Taylor's depiction also calls into question his knowledge or enforced ignorance of the characters and their abilities. It's unlikely that Taylor doesn't know the ins and outs of these characters, but anyone with a rudimentary knowledge knows that Superman didn't have to kill Manhunter. Hawkgirl demonstrates this by putting out the match offered to prove her identity. A single match is used, not a conflagration. Superman could have used enough power to force J'onn out without killing him, unless we're to believe that there was no other way, he did what he had to do, there would be no way to contain the Manhunter afterwards, and other such trite excuses for Superman murdering J'onn. Wonder Woman's durability shows that there was an alternative, unless we're to believe that her life was in peril due to asphyxiation, even though she's still able to talk, and better than that, fly. It would be easy to say it's all bad writing, but as a man told me not long ago: "Art can happen by accident." While this is surely not a case of art, it is an accidental reminder of the promise and purpose of Superman.

Superman doesn't kill. Whether purposely or accidentally, Taylor's story is a maladroitly crafted treatise on the subject of what happens when Superman crosses that line, and what happens is, he kills again, and again, though in this issue it's not a kill, because what happens to J'onn is murder. There's a Homepage member whose name escapes me, but the member has wisely said on more than one occasion, that once you have Superman kill, what does he do when faced with a similar, if not the same situation? If he finds another way, it's a cop-out, and if he kills again, he's no longer Superman. He's no longer the epitome of what we can be, but merely an aggrandized version of what we are. If we look back, the defining moment wasn't that Superman killed the Joker, it was that he was willing to kill Doomsday. Superman did not seek to protect Lois and his unborn child, to ignore the threat of Doomsday and focus on getting his wife to safety, rather than engross himself in battle, and that error, that readiness to indulge in blood cost him his wife, unborn child and all else that follows. The Joker's death is the same indulgence. Nightwing would be alive if Superman was about his business; it was the same situation as in the Batcave. The parademons are a hideously awesome display of his power used incorrectly, and now he's murdered J'onn, who sides against him quite foolishly because of what Superman "could" become, rather than work to help restore him to what he was. J'onn's cool decision to kill Wonder Woman is a filmy plot-device at best, but it continues to highlight where Superman is now that he's broken his most sacred code. It's an accidental, brilliant examination, and if only it could accidentally be written better.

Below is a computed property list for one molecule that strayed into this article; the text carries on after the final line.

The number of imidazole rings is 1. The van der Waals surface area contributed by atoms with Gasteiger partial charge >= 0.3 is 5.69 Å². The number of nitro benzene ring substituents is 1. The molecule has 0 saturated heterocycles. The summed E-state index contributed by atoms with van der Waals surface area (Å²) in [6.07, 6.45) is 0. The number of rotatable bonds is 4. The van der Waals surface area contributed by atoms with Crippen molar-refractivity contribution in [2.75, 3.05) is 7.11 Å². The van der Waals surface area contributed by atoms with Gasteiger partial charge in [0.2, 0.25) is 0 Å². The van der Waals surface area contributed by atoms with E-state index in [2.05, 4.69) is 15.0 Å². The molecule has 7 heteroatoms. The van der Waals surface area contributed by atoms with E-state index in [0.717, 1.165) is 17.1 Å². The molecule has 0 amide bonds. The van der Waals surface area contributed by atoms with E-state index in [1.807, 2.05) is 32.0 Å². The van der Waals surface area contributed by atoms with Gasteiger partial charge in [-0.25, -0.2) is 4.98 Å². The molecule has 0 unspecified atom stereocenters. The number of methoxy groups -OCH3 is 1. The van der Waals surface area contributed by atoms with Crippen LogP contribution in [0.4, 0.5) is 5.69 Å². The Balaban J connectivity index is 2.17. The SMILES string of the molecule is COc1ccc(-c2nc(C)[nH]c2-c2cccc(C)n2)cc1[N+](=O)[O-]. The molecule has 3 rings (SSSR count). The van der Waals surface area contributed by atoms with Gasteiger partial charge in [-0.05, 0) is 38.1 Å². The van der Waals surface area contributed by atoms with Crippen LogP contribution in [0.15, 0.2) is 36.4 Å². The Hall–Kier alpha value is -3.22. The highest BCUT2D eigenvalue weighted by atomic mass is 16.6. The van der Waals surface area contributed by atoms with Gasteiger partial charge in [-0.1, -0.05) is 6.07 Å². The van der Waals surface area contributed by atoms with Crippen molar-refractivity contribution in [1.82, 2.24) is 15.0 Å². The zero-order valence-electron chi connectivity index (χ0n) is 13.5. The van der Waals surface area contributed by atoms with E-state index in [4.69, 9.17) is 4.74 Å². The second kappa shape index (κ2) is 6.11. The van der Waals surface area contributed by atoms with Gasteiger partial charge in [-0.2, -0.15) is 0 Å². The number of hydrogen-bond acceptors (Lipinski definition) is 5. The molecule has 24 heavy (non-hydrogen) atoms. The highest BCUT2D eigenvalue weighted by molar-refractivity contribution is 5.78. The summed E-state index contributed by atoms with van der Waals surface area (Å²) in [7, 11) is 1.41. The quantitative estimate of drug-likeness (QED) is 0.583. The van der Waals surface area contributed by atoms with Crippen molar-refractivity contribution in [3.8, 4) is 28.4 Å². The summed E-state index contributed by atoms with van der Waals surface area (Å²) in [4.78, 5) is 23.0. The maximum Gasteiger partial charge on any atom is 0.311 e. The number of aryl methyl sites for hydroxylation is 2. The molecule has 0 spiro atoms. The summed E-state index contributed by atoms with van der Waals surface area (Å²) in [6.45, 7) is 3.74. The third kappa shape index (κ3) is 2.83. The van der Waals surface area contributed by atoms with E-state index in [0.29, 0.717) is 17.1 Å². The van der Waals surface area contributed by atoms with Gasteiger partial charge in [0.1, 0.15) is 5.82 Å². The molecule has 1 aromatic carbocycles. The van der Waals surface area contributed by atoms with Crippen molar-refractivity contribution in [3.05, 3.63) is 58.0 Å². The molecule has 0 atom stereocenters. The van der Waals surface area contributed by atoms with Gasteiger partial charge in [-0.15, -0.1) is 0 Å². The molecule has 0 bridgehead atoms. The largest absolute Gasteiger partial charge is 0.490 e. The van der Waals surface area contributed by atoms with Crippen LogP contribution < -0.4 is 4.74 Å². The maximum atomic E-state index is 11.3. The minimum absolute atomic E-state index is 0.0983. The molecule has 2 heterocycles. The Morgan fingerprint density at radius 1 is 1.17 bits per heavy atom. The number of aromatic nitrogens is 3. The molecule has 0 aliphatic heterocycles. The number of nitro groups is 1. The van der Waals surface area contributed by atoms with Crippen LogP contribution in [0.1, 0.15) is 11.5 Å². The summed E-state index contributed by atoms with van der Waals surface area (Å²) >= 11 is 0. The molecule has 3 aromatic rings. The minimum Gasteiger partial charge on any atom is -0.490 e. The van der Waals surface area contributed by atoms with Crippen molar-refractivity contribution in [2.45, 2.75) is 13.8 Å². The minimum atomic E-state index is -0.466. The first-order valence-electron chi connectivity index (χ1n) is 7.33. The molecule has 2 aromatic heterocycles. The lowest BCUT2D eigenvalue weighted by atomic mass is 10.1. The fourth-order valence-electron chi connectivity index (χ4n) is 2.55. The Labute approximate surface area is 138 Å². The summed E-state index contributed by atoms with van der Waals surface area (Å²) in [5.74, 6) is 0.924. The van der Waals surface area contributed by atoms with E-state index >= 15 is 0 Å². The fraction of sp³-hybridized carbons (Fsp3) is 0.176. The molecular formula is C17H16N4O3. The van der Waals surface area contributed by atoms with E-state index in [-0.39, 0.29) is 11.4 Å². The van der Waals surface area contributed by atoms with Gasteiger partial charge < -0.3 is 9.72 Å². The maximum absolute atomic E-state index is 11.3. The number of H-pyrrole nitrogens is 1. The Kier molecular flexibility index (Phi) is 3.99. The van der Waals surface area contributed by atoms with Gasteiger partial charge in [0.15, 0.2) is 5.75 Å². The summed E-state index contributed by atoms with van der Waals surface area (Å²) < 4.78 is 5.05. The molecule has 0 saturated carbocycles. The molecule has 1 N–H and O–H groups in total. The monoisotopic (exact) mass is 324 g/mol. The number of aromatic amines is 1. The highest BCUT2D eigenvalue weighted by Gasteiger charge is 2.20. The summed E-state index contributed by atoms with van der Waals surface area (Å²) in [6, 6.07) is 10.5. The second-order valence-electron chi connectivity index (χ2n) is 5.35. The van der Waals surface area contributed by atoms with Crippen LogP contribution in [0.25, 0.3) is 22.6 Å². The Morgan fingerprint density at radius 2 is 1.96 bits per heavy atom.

3Art - 3: Miller. It sounds nothing like Derenick. Seriously, Miller's hand seems to be to make everyone grit their teeth and scowl. The script for this issue doesn't really call for any feats of strength artistically, and had that been the case, Miller might have delivered a wee more than what we were given.

4Cover Art - 4: The more I look over the cover, the more I want Superman to wreck the Batman once and for all. That's just where I'm at right now.

Mild Mannered Reviews


Note: Month dates are from the issue covers, not the actual date when the comic went on sale.

January 2013